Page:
9. Lengthy post warning. Mrs mik has run a launch-edition E-Tron 55 for 3.5 years. She was really keen to get an EV, so we got an EV. Generally it’s a superb thing, with tech that all works and integrates well. It’s fast and extremely quiet, rides very well (air sus) but it’s not particularly efficient, and doesn’t therefore have a great range. Charging at home for normal daily use is awesome. Charging on the public network for longer journeys is pretty dismal. No revelations there. It’s now 3.5yrs old with just over 30k miles on the clock. I took it for a “larger car task” last month. 25 miles from home on an A-Road the car suddenly sang out some loud warning chimes whilst flashing up “Electrical System Fault – Safely stop vehicle!” followed immediately by a 4WD system fault message, and then a warning related to the drive system, with “Limited Performance Available”. Audi’s definition of “limited performance” actually translated to no performance whatsoever, so I was lucky to be able to pull up safely at the entrance to a rural driveway. Once stopped I decided “actually I’ll shuffle it forward 2m to give the house owner more space to get in and out”. Nope. Zero drive. A quick look underneath - fluid was leaking out towards the front of the car – not a very pleasant smelling one. Called the AA and asked that they just send a flat-bed. Zero drive. 2.6 tonne car. Fluid leaking – it’s not going to be possible to do a roadside repair. Computer said no, so I waited 3hrs for a patrol to arrive, who looked at it, sniffed it, and said “I’m not even going to touch it mate”. 🙄 Another 75mins for a sub-contracted flat bed to recover the car to their holding yard for delivery to the dealership on Monday morning, and mrs mik came to pick me up. In the Evora. A car she has driven for a total of approximately 1.5 miles, when I got it 8 years ago.…erk. 😐 Luckily she, the Evora, all of it's gearbox ratios, and all originally fitted pistons & valves arrived unscathed. Phew. 🙂 E-Tron is 4wd of course and has motors both front & rear. Audi took a look and confirmed that the front motor had lost all coolant. Unfortunately that doesn't require a seal and refill, it renders it junk. Yes the entire motor unit. 😬 A new replacement motor is <tap tap tap> £6.2k fitted. Thankfully I had previously opted to extend the 3yr manufacturer warranty (full cover for a very reasonable price), so this was a warranty job with courtesy hire car. Like really thankfully. Some people might suggest however that this doesn’t appear to be a particularly good advert for EV’s. I might agree with them. A quick web search suggests that – whilst its a long way from being a “common” occurrence - we aren’t the first E-Tron owners to suffer this issue. It also appears to be an ongoing low-level problem for Tesla and presumably all other manufacturers who use fluid-cooled drive motors. Which triggered me to go and learn a little more. I'm still scratching the surface as opposed to diving deep, but I understand that in order to maximise (particularly continuous) output, manufacturers are deploying motor cooling circuits that go around the stator (sounds absolutely fine, and that was what I expected), past the electronic controls (erm - probably ok, but wasn’t aware of that) and through centre of the rotor itself (blimey – definitely wasn’t aware of that). The first two seem straight forward in terms of keeping coolant appropriately isolated - in a similar way to the water jacket around an IC engine. The latter however appears to require “mechanical seals” that run on the main shaft of the motor. I know a bloke who works on ship engines (amongst other massive power units) who assures me that these types of seal are common, and generally extremely reliable, but I suspect that they might have a harder time in EV’s in terms of rapid heat cycles and speed changes (?) Below is an Audi motor graphic (front & rear E-Tron), but I believe Tesla (and others) are similar. So the point of my post? EV’s are still pretty new tech, so we remain on the lower slopes of understanding in terms of longer-term running issues. I think most folks are pretty aware of battery longevity concerns, but I have to admit I assumed the motors would last the life of the car (in as much as the vast majority of IC engines last the life of the car). Full motor swaps are clearly (potentially ruinously) expensive and quite some way from eco-friendly. The push towards EV is going to require development/creation of new skills/businesses to perform preventative maintenance (such as motor coolant seal replacement), or refurbishment of failed units that the manufacturers aren’t interested in getting into (you might suggest it’s not in their interest to get into that type of activity). Tens of decades of IC engines means we have specialist places that can strip & refurb IC engines, gearboxes, diffs, but it's not yet there for EVs, and if that doesn't change we may be looking at a lot of EVs deemed uneconomical to repair at a fairly young age. I’ll be extending the warranty on the E-Tron again this year, but at some point Audi won’t offer that any more.... 😶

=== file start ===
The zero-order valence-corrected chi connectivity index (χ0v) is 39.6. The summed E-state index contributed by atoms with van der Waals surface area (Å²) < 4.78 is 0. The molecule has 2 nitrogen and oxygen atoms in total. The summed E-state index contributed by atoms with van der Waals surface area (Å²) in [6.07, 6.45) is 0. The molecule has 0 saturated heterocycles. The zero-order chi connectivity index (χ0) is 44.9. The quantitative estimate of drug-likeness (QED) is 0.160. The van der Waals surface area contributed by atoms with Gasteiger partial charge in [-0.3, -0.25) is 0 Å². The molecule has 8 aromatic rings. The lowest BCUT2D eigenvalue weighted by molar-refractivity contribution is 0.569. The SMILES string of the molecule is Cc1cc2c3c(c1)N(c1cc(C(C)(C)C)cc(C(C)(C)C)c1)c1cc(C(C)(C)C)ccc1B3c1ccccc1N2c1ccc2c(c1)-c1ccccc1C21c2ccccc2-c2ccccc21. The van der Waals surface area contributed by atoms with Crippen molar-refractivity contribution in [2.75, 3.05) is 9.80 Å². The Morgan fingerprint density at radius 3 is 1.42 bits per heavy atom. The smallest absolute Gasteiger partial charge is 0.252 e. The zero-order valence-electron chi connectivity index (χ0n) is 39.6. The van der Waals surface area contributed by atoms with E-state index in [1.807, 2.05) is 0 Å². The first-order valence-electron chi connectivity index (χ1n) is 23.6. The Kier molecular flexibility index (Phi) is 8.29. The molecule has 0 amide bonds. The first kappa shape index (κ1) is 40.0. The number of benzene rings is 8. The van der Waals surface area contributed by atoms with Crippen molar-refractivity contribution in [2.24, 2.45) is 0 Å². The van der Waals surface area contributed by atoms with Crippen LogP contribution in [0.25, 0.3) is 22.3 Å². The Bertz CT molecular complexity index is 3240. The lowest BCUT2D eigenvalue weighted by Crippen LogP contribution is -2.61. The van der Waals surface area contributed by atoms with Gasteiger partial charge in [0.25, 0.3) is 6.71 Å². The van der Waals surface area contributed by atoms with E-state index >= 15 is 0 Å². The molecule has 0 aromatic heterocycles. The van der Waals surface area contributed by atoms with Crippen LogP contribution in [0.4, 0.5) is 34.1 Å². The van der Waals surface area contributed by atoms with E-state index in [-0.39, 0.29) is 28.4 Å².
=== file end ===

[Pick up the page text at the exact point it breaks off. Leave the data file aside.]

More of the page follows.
10. All zero / ultra-low mileage sports cars destroy me. Car crime. 🙁